During the first weekend in June, Karakondzhul earned his ticket to the 2019 Master Series Finals at QuakeCon from July 25-28 by earning 15 points in the qualifier series. Kara has been playing The Elder Scrolls Legends since open Beta and has more than 10,800 wins in ranked play. He is among the most consistent top players in the game, finishing in top 10 ten times and taking 5 podiums. He finished at #1 Legend in August 2017.
He is also a very strong tournament player. In 2018, Karakondzhul participated in the Master Series Finals at QuakeCon and won $10,000 for placing second. We are very happy to be given the privilege of an interview, so without further ado…
Hello Karakondzhul. Thank you for taking the time to talk to us today. First of all, congratulations on qualifying for the 2019 Master Series Finals. Before we go into the details of the Master Series, let‘s talk a little bit about yourself and how you came to card games and TESL in particular.
What is Karakondzhul doing in real life and what’s keeping you busy when you are not on TESL?
Thanks for the introduction! I’m working as a machine learning engineer in Bulgaria. I play a lot of TESL so I don’t have much time for other hobbies. However, I do love traveling – I’ve done a decent amount of backpacking to exotic locations. It’s definitely something I’m looking to do more of, now that I’m no longer a student and I actually have an income.
Sorry, but I have to ask this regarding your IGN. It is always fun when the tournament casters make their desperate attempts to pronounce it properly. Apologies if this is common knowledge, but is there a special meaning behind your IGN, Karakondzhul, and how did you come up with it?
I have to admit, I’m enjoying people struggling with the pronunciation a bit too much! It’s always fun when you see someone finally getting it right and then the whole twitch chat tries to “correct” it. For the record, it’s “jewl.”
Karakondzhuls are creatures from Bulgarian mythology. Think of naughty forest spirits that like to mess with people, kind of like the slavic version of imps. My name is a tribute to mythology that’s largely ignored and that has always fascinated me! I’m really hoping that gets changed some day and someone finds slavic mythology interesting enough to compile it in a movie or at least a book.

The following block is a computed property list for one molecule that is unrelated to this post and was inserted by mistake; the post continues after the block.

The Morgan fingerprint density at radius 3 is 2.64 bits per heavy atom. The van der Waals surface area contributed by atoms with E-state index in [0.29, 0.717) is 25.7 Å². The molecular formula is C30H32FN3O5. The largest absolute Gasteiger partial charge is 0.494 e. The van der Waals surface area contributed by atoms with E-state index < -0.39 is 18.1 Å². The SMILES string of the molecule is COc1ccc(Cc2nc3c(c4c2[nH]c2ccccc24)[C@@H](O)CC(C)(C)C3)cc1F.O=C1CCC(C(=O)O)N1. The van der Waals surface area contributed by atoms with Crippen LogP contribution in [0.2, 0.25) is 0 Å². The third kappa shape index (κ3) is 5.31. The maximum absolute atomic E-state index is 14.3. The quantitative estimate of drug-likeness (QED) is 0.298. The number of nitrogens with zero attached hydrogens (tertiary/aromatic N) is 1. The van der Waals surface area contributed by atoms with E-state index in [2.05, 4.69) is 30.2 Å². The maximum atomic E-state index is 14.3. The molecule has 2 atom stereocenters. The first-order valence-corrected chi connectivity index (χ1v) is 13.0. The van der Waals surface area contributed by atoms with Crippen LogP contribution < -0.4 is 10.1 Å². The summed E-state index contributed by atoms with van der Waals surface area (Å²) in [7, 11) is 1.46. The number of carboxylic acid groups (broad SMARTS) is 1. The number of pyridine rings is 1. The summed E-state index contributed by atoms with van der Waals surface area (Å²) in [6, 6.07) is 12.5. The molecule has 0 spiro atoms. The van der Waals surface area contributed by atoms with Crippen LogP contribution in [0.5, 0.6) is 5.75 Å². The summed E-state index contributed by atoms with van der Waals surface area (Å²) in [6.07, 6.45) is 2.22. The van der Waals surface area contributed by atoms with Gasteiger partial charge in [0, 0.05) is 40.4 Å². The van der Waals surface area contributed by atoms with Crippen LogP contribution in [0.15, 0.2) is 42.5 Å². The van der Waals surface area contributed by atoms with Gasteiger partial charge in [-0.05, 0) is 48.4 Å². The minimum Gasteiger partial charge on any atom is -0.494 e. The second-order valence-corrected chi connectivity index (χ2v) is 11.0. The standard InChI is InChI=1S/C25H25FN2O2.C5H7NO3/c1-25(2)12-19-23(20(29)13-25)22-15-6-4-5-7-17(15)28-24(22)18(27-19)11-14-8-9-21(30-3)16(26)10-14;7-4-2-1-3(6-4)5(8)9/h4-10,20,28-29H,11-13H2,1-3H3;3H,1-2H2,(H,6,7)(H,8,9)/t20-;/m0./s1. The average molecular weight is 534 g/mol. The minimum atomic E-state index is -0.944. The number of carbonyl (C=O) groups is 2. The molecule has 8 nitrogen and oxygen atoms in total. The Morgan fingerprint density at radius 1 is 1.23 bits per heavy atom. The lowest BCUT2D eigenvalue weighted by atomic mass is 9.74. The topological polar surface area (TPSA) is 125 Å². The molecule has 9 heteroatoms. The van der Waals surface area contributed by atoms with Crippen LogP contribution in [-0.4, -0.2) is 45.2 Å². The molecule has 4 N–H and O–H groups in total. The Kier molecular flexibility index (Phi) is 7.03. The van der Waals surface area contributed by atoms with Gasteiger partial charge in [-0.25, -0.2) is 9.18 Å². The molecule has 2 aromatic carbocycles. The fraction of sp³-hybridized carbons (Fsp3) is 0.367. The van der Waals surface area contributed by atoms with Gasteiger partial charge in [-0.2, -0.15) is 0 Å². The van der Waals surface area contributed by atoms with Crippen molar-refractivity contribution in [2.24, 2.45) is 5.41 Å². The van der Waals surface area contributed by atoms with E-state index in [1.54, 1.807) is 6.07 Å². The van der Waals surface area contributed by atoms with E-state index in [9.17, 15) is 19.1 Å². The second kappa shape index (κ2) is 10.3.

Tell us a little bit about how you started playing The Elder Scrolls Legends.
Well, in late 2016 I was a Hearthstone player, until I got very frustrated with the state of the game and realized I don’t enjoy playing it at all, even though I was spending a lot of time grinding the ladder. So I figured I could have looked around and try different CCGs – and TESL was simply the first one on the list. I don’t even know why I picked Legends over the others. Perhaps because I was familiar with the universe through The Elder Scrolls RPGs? Anyway, I loved the game from the get-go and never looked back at Hearthstone or any other CCGs for that matter. Most of my early TESL was primarily Scout. I remember I reached legend with some janky ramp deck and it was good enough to finish at the #2 spot in the first month of me reaching legend! I felt insanely proud at that achievement and it has probably helped a lot of retaining me as a TESL player. What I had accomplished, building my own jank and reaching high ladder, is completely unthinkable in Hearthstone where there is absolutely no deck diversity and trying to think outside the box is penalized.
Can you look back on any previous card game experience?
All my other card game experience is Hearthstone. I like to think I was decent, even though I was never amazing. I reached Legend rank a grand total of one time for maybe 2 or 3 years of playing.
Aggro – Midrange – Combo – Control? What’s your favorite style of play and why?